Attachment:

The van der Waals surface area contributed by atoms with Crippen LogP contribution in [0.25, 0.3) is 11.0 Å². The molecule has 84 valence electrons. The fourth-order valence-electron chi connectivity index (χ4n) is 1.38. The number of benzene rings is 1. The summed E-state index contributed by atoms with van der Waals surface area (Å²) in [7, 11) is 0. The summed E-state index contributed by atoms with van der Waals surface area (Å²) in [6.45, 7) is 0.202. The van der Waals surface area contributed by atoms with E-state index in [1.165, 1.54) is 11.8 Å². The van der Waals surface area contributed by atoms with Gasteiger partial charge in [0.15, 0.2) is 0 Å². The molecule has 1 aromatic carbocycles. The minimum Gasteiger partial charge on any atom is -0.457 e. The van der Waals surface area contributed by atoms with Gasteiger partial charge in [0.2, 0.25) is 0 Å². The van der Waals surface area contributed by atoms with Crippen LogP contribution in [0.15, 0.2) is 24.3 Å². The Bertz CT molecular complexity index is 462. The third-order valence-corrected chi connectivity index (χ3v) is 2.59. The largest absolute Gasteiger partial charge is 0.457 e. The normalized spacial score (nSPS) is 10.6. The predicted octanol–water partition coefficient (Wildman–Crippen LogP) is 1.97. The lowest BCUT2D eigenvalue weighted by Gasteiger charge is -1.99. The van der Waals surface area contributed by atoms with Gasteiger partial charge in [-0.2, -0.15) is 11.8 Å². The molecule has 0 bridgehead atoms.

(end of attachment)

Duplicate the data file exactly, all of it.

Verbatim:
The van der Waals surface area contributed by atoms with Crippen LogP contribution in [0.25, 0.3) is 11.0 Å². The molecule has 84 valence electrons. The fourth-order valence-electron chi connectivity index (χ4n) is 1.38. The number of benzene rings is 1. The summed E-state index contributed by atoms with van der Waals surface area (Å²) in [7, 11) is 0. The summed E-state index contributed by atoms with van der Waals surface area (Å²) in [6.45, 7) is 0.202. The van der Waals surface area contributed by atoms with E-state index in [1.165, 1.54) is 11.8 Å². The van der Waals surface area contributed by atoms with Gasteiger partial charge in [0.15, 0.2) is 0 Å². The molecule has 1 aromatic carbocycles. The minimum Gasteiger partial charge on any atom is -0.457 e. The van der Waals surface area contributed by atoms with Gasteiger partial charge in [0.2, 0.25) is 0 Å². The van der Waals surface area contributed by atoms with Crippen LogP contribution in [0.15, 0.2) is 24.3 Å². The Bertz CT molecular complexity index is 462. The third-order valence-corrected chi connectivity index (χ3v) is 2.59. The largest absolute Gasteiger partial charge is 0.457 e. The normalized spacial score (nSPS) is 10.6. The predicted octanol–water partition coefficient (Wildman–Crippen LogP) is 1.97. The lowest BCUT2D eigenvalue weighted by Gasteiger charge is -1.99. The van der Waals surface area contributed by atoms with Gasteiger partial charge in [-0.2, -0.15) is 11.8 Å². The molecule has 0 bridgehead atoms.